Asunto(s)
COVID-19/epidemiología , COVID-19/prevención & control , Control de Enfermedades Transmisibles/métodos , Brotes de Enfermedades/estadística & datos numéricos , Adolescente , Adulto , Anciano , Anciano de 80 o más Años , COVID-19/diagnóstico , Prueba de COVID-19/métodos , Niño , Preescolar , Control de Enfermedades Transmisibles/organización & administración , Trazado de Contacto/métodos , Brotes de Enfermedades/prevención & control , Femenino , Humanos , Lactante , Recién Nacido , Masculino , Persona de Mediana Edad , Nueva Gales del Sur/epidemiología , Distanciamiento Físico , Salud Pública , Cuarentena/métodos , SARS-CoV-2/aislamiento & purificación , Victoria/epidemiología , Adulto Joven
13.
J Trop Pediatr ; 67(4)2021 08 27.
Artículo en Inglés | MEDLINE | ID: mdl-34471924

RESUMEN

Coronavirus disease (COVID-19) has been shown to affect all age groups. The data in the literature usually admit a milder form of disease in infants and newborns than adults. COVID-19 is rarely seen in newborns and an urgent diagnosis should be made in any suspicious situation. A 6-day-old female newborn was admitted to our hospital with fever and dyspnea without cough. A rapid reverse-transcription polymerase chain reaction COVID-19 showed a positive result. Chest computed tomography revealed bilateral and widespread pulmonary involvement. After support therapy, the newborn was successfully discharged. We should carefully consider the new type of coronavirus as an agent for pneumonia in newborns with fever and dyspnea together with non-symptomatic family history. Our case was one of the interesting reported cases of severe pneumonia presenting in the perinatal period.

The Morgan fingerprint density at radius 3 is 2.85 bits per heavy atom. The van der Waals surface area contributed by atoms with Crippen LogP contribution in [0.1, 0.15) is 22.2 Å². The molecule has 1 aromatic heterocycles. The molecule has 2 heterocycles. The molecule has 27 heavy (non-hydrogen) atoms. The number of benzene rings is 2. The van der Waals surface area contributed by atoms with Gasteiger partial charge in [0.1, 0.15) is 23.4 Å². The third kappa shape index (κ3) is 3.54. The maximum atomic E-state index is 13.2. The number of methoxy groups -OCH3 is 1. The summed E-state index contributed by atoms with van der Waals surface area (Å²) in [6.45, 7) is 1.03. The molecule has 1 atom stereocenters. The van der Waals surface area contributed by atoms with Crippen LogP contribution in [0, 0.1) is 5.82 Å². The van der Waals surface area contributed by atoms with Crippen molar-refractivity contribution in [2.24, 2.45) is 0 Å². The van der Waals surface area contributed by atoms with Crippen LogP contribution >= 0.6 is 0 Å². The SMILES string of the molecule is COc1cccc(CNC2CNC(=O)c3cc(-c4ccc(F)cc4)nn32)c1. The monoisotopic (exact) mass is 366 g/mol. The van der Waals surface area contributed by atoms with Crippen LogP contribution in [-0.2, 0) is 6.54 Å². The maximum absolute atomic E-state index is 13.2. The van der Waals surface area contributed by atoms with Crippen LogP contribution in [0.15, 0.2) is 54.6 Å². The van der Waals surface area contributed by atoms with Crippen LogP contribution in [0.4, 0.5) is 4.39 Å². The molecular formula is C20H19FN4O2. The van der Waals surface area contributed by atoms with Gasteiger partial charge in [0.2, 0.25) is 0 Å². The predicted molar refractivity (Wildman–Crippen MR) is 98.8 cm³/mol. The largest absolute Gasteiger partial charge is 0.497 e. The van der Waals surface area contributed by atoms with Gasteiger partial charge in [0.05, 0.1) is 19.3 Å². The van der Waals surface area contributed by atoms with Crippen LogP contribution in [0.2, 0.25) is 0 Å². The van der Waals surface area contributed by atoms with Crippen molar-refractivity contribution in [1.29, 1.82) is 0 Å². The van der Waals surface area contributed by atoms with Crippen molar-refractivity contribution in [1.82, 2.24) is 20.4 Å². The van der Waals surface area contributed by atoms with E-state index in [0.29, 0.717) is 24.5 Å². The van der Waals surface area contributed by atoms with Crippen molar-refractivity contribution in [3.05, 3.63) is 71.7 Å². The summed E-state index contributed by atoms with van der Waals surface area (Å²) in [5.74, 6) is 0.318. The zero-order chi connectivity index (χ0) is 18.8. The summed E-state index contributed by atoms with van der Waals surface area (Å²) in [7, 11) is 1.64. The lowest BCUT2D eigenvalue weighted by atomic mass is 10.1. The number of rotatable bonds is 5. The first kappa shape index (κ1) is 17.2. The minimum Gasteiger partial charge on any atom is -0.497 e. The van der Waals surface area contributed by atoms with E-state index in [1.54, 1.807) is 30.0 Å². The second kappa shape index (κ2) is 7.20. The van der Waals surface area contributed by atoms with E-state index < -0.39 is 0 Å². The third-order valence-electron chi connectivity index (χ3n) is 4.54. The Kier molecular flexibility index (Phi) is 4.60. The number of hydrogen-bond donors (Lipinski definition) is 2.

Asunto(s)
COVID-19 , Adulto , Tos , Disnea , Femenino , Fiebre/etiología , Humanos , Lactante , Recién Nacido , Embarazo , SARS-CoV-2
14.
Medicine (Baltimore) ; 100(35): e27166, 2021 Sep 03.
Artículo en Inglés | MEDLINE | ID: mdl-34477174

RESUMEN

ABSTRACT: In 2019, the Coronavirus disease 2019 (Covid-19) was reported in Wuhan, China. Governments in various countries had taken many safeguards. This study investigated the incidence of orthopedic trauma in a rural region epidemiologically and guided source distribution and medical professionals to sustain healthcare systems.Between December 2019 and August 2020, 1651 patients admitted to orthopedics and traumatology clinics with trauma were evaluated in this study. Patients were grouped into 3 groups: pre-covid, restriction, and permitted groups. Age, sex, and fracture types of patients were recorded.The number of patients in the pre-covid period was 629 (38.1%), those were 334 (20.2%) in the restriction period, and 688 (41.7%) patients were admitted in the permitted period. A total of 1203 (72.9%) patients with upper extremity fractures, 383 (23.2%) patients with lower extremity fractures, and 65 (3.9%) patients with axial skeleton and pelvic ring fractures were included in the study. The lowest rates were found in the restriction period when all fractures were evaluated according to the admission periods. There were significant differences between admission dates and the fractures (P < .001).In this study, a decrease in orthopedic trauma rates was observed by half in the restriction period compared with the other 2 periods. Public health precautions had led to a reduction in the incidence of orthopedic trauma in all age groups.


Asunto(s)
Control de Enfermedades Transmisibles , Fracturas Óseas/epidemiología , Adolescente , Adulto , Anciano , Anciano de 80 o más Años , COVID-19/epidemiología , COVID-19/prevención & control , Niño , Preescolar , Femenino , Humanos , Incidencia , Lactante , Recién Nacido , Masculino , Persona de Mediana Edad , Pandemias , Estudios Retrospectivos , SARS-CoV-2 , Turquia/epidemiología , Adulto Joven
15.
MMWR Morb Mortal Wkly Rep ; 70(36): 1249-1254, 2021 Sep 10.
Artículo en Inglés | MEDLINE | ID: mdl-34499628

RESUMEN